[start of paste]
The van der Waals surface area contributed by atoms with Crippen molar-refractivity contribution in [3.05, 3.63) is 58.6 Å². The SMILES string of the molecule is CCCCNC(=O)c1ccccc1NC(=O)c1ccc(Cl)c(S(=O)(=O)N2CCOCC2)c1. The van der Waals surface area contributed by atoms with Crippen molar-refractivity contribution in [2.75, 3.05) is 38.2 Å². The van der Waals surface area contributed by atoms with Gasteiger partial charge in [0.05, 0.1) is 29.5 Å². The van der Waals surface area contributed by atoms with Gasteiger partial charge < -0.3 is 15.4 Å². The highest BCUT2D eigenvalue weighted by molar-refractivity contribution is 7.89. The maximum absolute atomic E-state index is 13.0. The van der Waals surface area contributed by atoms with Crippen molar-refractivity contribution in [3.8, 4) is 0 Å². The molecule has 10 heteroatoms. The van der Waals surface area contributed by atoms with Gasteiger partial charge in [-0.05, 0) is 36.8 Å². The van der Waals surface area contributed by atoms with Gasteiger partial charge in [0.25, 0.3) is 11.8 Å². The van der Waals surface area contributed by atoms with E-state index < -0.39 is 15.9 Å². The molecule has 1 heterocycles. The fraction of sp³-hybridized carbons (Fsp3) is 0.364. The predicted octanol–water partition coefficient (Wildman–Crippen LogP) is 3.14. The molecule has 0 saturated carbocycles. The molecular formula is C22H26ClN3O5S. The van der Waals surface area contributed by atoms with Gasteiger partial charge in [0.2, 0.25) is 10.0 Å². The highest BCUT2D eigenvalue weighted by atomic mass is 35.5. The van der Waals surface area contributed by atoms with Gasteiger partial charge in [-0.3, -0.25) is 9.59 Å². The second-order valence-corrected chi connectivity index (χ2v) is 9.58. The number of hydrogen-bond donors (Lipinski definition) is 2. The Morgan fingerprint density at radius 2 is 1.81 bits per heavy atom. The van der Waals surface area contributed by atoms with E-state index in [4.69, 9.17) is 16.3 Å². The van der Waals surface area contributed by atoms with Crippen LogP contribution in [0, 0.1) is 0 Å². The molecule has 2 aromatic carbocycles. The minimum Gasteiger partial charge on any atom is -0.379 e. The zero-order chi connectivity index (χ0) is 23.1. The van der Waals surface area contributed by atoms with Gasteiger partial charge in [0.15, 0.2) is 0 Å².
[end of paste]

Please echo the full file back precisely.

The van der Waals surface area contributed by atoms with Crippen molar-refractivity contribution in [3.05, 3.63) is 58.6 Å². The SMILES string of the molecule is CCCCNC(=O)c1ccccc1NC(=O)c1ccc(Cl)c(S(=O)(=O)N2CCOCC2)c1. The van der Waals surface area contributed by atoms with Crippen molar-refractivity contribution in [2.75, 3.05) is 38.2 Å². The van der Waals surface area contributed by atoms with Gasteiger partial charge in [0.05, 0.1) is 29.5 Å². The van der Waals surface area contributed by atoms with Gasteiger partial charge < -0.3 is 15.4 Å². The highest BCUT2D eigenvalue weighted by molar-refractivity contribution is 7.89. The maximum absolute atomic E-state index is 13.0. The van der Waals surface area contributed by atoms with Crippen molar-refractivity contribution in [3.8, 4) is 0 Å². The molecule has 10 heteroatoms. The van der Waals surface area contributed by atoms with Gasteiger partial charge in [-0.05, 0) is 36.8 Å². The van der Waals surface area contributed by atoms with Gasteiger partial charge in [0.25, 0.3) is 11.8 Å². The van der Waals surface area contributed by atoms with E-state index < -0.39 is 15.9 Å². The molecule has 1 heterocycles. The fraction of sp³-hybridized carbons (Fsp3) is 0.364. The predicted octanol–water partition coefficient (Wildman–Crippen LogP) is 3.14. The molecule has 0 saturated carbocycles. The molecular formula is C22H26ClN3O5S. The van der Waals surface area contributed by atoms with Gasteiger partial charge in [0.2, 0.25) is 10.0 Å². The highest BCUT2D eigenvalue weighted by atomic mass is 35.5. The van der Waals surface area contributed by atoms with Gasteiger partial charge in [-0.3, -0.25) is 9.59 Å². The second-order valence-corrected chi connectivity index (χ2v) is 9.58. The number of hydrogen-bond donors (Lipinski definition) is 2. The Morgan fingerprint density at radius 2 is 1.81 bits per heavy atom. The van der Waals surface area contributed by atoms with E-state index in [4.69, 9.17) is 16.3 Å². The van der Waals surface area contributed by atoms with Crippen LogP contribution in [0, 0.1) is 0 Å². The molecule has 2 aromatic carbocycles. The minimum Gasteiger partial charge on any atom is -0.379 e. The zero-order chi connectivity index (χ0) is 23.1. The van der Waals surface area contributed by atoms with Gasteiger partial charge in [0.15, 0.2) is 0 Å².